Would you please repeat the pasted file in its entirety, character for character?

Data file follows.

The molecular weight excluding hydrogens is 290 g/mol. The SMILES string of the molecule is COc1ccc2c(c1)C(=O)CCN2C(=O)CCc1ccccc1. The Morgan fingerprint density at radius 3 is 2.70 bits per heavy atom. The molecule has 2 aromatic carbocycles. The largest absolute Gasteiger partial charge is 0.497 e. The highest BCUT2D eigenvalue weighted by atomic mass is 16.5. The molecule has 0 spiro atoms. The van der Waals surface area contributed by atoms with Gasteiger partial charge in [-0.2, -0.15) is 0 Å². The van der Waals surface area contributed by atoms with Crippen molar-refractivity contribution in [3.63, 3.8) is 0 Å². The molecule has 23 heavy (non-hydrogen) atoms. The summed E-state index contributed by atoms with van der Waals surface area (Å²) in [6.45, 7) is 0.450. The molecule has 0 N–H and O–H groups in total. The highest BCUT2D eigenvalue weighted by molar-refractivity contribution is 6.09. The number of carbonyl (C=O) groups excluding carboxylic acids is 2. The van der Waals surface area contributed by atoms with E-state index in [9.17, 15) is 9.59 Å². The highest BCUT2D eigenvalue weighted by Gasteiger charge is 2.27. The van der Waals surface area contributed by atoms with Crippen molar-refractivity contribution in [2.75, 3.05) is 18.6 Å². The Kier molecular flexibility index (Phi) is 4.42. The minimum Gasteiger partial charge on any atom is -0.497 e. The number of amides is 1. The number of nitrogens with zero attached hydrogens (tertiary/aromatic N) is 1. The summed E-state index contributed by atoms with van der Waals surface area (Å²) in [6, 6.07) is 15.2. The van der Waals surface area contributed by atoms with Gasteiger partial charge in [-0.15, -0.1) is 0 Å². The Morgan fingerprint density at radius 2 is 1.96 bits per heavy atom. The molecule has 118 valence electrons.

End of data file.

The molecular weight excluding hydrogens is 290 g/mol. The SMILES string of the molecule is COc1ccc2c(c1)C(=O)CCN2C(=O)CCc1ccccc1. The Morgan fingerprint density at radius 3 is 2.70 bits per heavy atom. The molecule has 2 aromatic carbocycles. The largest absolute Gasteiger partial charge is 0.497 e. The highest BCUT2D eigenvalue weighted by atomic mass is 16.5. The molecule has 0 spiro atoms. The van der Waals surface area contributed by atoms with Gasteiger partial charge in [-0.2, -0.15) is 0 Å². The van der Waals surface area contributed by atoms with Crippen molar-refractivity contribution in [3.63, 3.8) is 0 Å². The molecule has 23 heavy (non-hydrogen) atoms. The summed E-state index contributed by atoms with van der Waals surface area (Å²) in [6.45, 7) is 0.450. The molecule has 0 N–H and O–H groups in total. The highest BCUT2D eigenvalue weighted by molar-refractivity contribution is 6.09. The number of carbonyl (C=O) groups excluding carboxylic acids is 2. The van der Waals surface area contributed by atoms with E-state index in [9.17, 15) is 9.59 Å². The highest BCUT2D eigenvalue weighted by Gasteiger charge is 2.27. The van der Waals surface area contributed by atoms with Crippen molar-refractivity contribution in [2.75, 3.05) is 18.6 Å². The Kier molecular flexibility index (Phi) is 4.42. The minimum Gasteiger partial charge on any atom is -0.497 e. The number of amides is 1. The number of nitrogens with zero attached hydrogens (tertiary/aromatic N) is 1. The summed E-state index contributed by atoms with van der Waals surface area (Å²) in [6, 6.07) is 15.2. The van der Waals surface area contributed by atoms with Gasteiger partial charge in [-0.15, -0.1) is 0 Å². The Morgan fingerprint density at radius 2 is 1.96 bits per heavy atom. The molecule has 118 valence electrons.